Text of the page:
Placing a Baby for Adoption

Can You Put a Baby Up for Adoption? [And Are There Requirements?]

If you’re a prospective birth mother experiencing an unplanned pregnancy, you’re probably asking yourself:

This article will help answer those questions and better explain the requirements for putting a child up for adoption, how adoption laws can vary from state to state and why professional adoption agencies won’t judge you or turn you away for who you are. Instead, an adoption professional will give you the support you need throughout the adoption process, regardless of your circumstances.

If you’d like to get in touch with an adoption agency professional today, you can get more free information here. In the meantime, read on to learn more about the qualifications to put a child up for adoption.


The term “required” gets misused in reference to placing a child for adoption. The only real “requirement” to put a baby up for adoption is knowing adoption is the right choice for you and your baby. Your circumstances will not prevent you from choosing adoption. Ultimately, the choice is completely yours.

Despite popular stereotypes, anyone can “give a child up” for adoption. In most cases, a pregnant woman isn’t a teenager that’s being forced to give up her baby. Most birth mothers that choose adoption already have children. Some may be homeless, and some may have addiction problems or other complications in their background. This can cause many women to feel as though no one would want their baby, which is simply not true. If you are in similarly challenging circumstances or facing personal issues, please know that there are no “rules” of “giving your child up” for adoption that would prevent you from choosing this option.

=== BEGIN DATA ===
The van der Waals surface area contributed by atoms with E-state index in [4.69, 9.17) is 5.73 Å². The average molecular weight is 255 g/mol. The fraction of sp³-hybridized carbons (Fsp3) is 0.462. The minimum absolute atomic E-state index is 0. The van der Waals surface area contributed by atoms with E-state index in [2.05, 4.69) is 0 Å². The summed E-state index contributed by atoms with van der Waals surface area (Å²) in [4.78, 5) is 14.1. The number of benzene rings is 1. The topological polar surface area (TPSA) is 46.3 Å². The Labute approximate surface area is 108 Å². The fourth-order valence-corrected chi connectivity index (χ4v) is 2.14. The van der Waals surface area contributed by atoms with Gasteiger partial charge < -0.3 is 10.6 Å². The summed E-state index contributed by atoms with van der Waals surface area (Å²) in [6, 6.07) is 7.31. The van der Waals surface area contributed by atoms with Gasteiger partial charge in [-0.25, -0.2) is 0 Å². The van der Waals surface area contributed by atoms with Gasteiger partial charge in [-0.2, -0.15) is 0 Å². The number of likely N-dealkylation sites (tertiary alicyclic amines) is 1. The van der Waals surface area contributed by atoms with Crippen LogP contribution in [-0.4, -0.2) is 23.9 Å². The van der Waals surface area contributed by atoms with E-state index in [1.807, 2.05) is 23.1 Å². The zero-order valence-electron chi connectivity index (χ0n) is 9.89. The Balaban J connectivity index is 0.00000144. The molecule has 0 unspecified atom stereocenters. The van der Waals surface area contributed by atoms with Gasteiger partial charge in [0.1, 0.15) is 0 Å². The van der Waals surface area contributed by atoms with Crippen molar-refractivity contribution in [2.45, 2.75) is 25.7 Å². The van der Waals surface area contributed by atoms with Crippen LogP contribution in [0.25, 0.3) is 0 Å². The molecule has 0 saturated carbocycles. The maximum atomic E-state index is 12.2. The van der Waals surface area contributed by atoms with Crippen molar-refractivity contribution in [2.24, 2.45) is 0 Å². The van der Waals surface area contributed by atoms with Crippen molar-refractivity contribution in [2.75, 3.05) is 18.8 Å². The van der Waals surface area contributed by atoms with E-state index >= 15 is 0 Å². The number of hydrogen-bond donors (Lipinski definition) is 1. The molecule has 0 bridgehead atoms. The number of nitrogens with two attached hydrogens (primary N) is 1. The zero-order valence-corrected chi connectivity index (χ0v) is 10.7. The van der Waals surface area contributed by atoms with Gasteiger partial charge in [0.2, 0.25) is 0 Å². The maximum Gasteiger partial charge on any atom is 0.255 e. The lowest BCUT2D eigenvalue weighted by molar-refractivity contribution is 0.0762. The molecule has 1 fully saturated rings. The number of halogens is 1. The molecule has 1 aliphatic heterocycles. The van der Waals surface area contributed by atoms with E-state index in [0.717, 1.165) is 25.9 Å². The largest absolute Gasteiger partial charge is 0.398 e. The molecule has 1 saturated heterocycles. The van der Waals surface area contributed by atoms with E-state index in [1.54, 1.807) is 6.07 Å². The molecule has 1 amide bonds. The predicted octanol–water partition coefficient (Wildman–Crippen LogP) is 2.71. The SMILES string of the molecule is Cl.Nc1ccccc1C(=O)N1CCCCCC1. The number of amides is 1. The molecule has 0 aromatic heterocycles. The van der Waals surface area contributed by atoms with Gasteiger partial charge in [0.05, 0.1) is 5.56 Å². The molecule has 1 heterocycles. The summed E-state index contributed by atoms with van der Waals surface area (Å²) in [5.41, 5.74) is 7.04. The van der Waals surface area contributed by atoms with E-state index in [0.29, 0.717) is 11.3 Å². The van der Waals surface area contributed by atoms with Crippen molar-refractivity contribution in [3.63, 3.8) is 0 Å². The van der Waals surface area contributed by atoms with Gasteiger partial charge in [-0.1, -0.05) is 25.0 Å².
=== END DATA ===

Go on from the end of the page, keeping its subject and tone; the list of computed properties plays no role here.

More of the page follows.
Alternatively, some prospective birth mothers worry that they don’t meet the “giving a child up for adoption” requirements because they are in the opposite situation: they may be married or in a relationship, providing for a family already, focusing on their education or career, and more. Just because a woman may be capable of raising a baby, that doesn’t mean she has to. There are no requirements for putting a child up for adoption that state you have to be in a challenging situation to choose this option. Women choose adoption for many different reasons, and it is always a brave, loving and selfless decision, no matter what your circumstances are.


Different states have different laws when it comes to adoption. While you’ll never be turned away for an adoption, there are certain legal hurdles that take place during an adoption. Consent laws regulate when and how a birth mother can officially and legally place her child for adoption. In most cases, a birth mother cannot officially relinquish her parental rights until after the baby is born. Only two states — Alabama and Hawaii — allow the birth mother to consent before the birth of her child; however, the decision to consent must be reaffirmed after the child’s birth. While at the hospital after the delivery of your baby, you will sign the proper documents, giving consent to the adoption.